Imatges de pÓgina

BIRON. A dangerous law against gentility".


Item, If any man be seen to talk with a woman within the term of three years, he shall endure such public shame as the rest of the court shall possibly devise.—

This article, my liege, yourself must break;

For, well you know, here comes in embassy

The French king's daughter, with yourself to speak,

A maid of grace, and complete majesty,

About surrender-up of Aquitain

To her decrepit, sick, and bed-rid father:
Therefore this article is made in vain,

Or vainly comes th' admired princess hither.
KING. What say you, lords? why, this was quite forgot.
BIRON. So study evermore is over-shot;

While it doth study to have what it would,
It doth forget to do the thing it should:
And when it hath the thing it hunteth most,
Tis won, as towns with fire; so won, so lost.
KING. We must, of force, dispense with this decree;
She must lie here on mere necessity.


BIRON. Necessity will make us all forsworn

Three thousand times within this three years' space : For every man with his affects is born;

Not by might master'd, but by special grace. If I break faith, this word shall speak for me, I am forsworn on mere necessity.

So to the laws at large I write my name:

And he that breaks them in the least degree
Stands in attainder of eternal shame :

Suggestions are to others, as to me;
But, I believe, although I seem so loth,
I am the last that will last keep his oath.
But is there no quick recreation granted ?

KING. Ay, that there is our court, you know, is haunted
With a refined traveller of Spain;

A man in all the world's new fashion planted,

That hath a mint of phrases in his brain:


In the early editions this line is given to Longaville. It seems more properly to belong to Biron, and we therefore receive Theobald's correction, especially as Biron is reading the paper, and the early copies do not mark this when they give the line of comment upon the previous item to Longaville.

To lie-to reside. We have the sense in Wotton's punning definition of an ambassador—“an honest man sent to lie abroad for the good of his country."

The folio reads break.


One who the music of his own vain tongue

Doth ravish, like enchanting harmony;
A man of complements b, whom right and wrong
Have chose as umpire of their mutiny:
This child of fancy, that Armado hight,

For interim to our studies, shall relate,
In high-born words, the worth of many a knight
From tawny Spain, lost in the world's debate'.
How you delight, my lords, I know not, I;
But, I protest, I love to hear him lie,
And I will use him for my minstrelsy.
BIRON. Armado is a most illustrious wight,

A man of fire-new words, fashion's own knight.
LONG. Costard the swain, and he, shall be our sport;
And, so to study, three years is but short.

Enter DULL, with a letter, and Costard.

DULL. Which is the duke's own person?

BIRON. This, fellow. What wouldst ?

DULL. I myself reprehend his own person, for I am his grace's tharborough d: but I would see his own person in flesh and blood.

BIRON. This is he.

DULL. Signior Arme-Arme-commends you. There's villainy abroad; this letter will tell you more.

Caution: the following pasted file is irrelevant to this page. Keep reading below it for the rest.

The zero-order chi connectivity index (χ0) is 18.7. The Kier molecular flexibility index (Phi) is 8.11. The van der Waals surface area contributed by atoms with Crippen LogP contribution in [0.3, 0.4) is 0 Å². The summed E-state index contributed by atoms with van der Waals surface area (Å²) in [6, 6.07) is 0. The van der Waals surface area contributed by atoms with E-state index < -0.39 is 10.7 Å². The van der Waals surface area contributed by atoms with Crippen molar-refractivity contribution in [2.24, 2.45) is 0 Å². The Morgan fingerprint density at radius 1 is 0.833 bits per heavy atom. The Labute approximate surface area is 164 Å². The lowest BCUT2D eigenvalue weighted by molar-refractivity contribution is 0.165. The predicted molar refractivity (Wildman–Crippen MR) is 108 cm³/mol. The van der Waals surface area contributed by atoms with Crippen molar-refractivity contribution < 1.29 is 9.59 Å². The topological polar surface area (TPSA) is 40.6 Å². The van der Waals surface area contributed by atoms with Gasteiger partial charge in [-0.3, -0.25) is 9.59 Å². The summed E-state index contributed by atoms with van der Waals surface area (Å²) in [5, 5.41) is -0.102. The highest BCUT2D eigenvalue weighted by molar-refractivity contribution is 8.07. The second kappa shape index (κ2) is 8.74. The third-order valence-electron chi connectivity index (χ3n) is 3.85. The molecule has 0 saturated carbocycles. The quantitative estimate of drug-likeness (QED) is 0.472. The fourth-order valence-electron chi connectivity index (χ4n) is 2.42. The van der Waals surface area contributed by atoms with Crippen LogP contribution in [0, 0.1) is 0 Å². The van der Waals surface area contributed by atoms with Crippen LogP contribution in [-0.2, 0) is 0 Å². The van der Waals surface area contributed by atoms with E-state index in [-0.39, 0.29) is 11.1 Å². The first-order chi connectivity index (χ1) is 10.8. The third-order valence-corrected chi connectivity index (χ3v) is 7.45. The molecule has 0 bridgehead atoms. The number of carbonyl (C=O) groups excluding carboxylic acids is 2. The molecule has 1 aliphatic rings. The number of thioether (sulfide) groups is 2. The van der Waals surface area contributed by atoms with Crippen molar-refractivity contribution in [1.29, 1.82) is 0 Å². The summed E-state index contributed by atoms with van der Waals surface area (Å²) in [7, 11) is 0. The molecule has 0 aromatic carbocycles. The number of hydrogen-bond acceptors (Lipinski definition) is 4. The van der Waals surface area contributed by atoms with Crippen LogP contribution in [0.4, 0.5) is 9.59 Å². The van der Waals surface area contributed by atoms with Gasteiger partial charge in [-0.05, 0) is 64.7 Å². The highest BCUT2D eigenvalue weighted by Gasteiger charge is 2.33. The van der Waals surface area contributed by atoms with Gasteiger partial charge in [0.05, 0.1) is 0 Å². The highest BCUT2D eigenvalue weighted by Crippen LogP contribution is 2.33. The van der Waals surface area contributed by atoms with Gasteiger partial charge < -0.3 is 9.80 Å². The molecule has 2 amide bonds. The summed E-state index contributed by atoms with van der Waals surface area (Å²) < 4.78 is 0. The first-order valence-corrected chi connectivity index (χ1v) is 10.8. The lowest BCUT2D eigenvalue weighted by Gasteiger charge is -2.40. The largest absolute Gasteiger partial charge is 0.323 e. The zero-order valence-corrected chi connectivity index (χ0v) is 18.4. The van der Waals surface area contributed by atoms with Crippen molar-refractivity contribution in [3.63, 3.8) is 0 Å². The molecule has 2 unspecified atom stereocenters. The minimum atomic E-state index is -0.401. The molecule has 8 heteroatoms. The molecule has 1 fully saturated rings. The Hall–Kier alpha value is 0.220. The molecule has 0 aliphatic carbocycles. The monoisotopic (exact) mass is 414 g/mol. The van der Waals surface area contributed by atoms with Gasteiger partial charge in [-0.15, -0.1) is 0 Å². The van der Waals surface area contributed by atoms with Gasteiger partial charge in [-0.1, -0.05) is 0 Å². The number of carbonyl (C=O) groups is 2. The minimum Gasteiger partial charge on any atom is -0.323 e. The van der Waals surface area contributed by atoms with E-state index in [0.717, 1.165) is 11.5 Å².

COST. Sir, the contempts thereof are as touching me.

KING. A letter from the magnificent Armado.

BIRON. How low soever the matter, I hope in God for high words.

LONG. A high hope for a low heaven: God grant us patience!

BIRON. To hear? or forbear hearing?

LONG. To hear meekly, sir, and to laugh moderately; or to forbear both.

BIRON. Well, sir, be it as the style shall give us cause to climb in the merriness f

Who. So the old copies. The more correct whom of the modern editions is a deviation from the idiom of Shakspere's time.

b Complements-a man versed in ceremonial distinctions-in punctilios-a man who brings forms to decide the mutiny between right and wrong. Compliment and complement were originally written without distinction; and though the first may be taken to mean ceremonies, and the second accomplishments, both the one and the other have the same origin-they each make that perfect which was wanting. In this passage we have the meaning of ceremonies; but in Act III., where Moth says, "these are complements," we have the meaning of accomplishments.

• Fire-new and bran-new,-that is, brand new,-new off the irons,-have each the same origin. Tharborough-thirdborough-a peace-officer.

• Heaven. This is the reading of the early copies; but it was changed by Theobald to having. Biron has somewhat profanely said, "I hope in God for high words;" and Longaville reproves him by saying, your hope is expressed in strong terms for a very paltry gratification-" A high hope for a low heaven."

Climb in the merriness. It has been proposed to read chime. The meaning is surely clear

COST. The matter is to me, sir, as concerniug Jaquenetta. The manner of it is, I was taken with the mannera.

BIRON. In what manner?

COST. In manner and form following, sir; all those three: I was seen with her in the manor house, sitting with her upon the form, and taken following her into the park; which, put together, is in manner and form following. Now, sir, for the manner, it is the manner of a man to speak to a woman: for the form,-in some form.

BIRON. For the following, sir?

COST. As it shall follow in my correction: And God defend the right!

KING. Will you hear this letter with attention?

BIRON. As we would hear an oracle.

COST. Such is the simplicity of man to hearken after the flesh.

KING. [Reads.]

"Great deputy, the welkin's vicegerent, and sole dominator of Navarre, my soul's earth's God, and body's fostering patron,—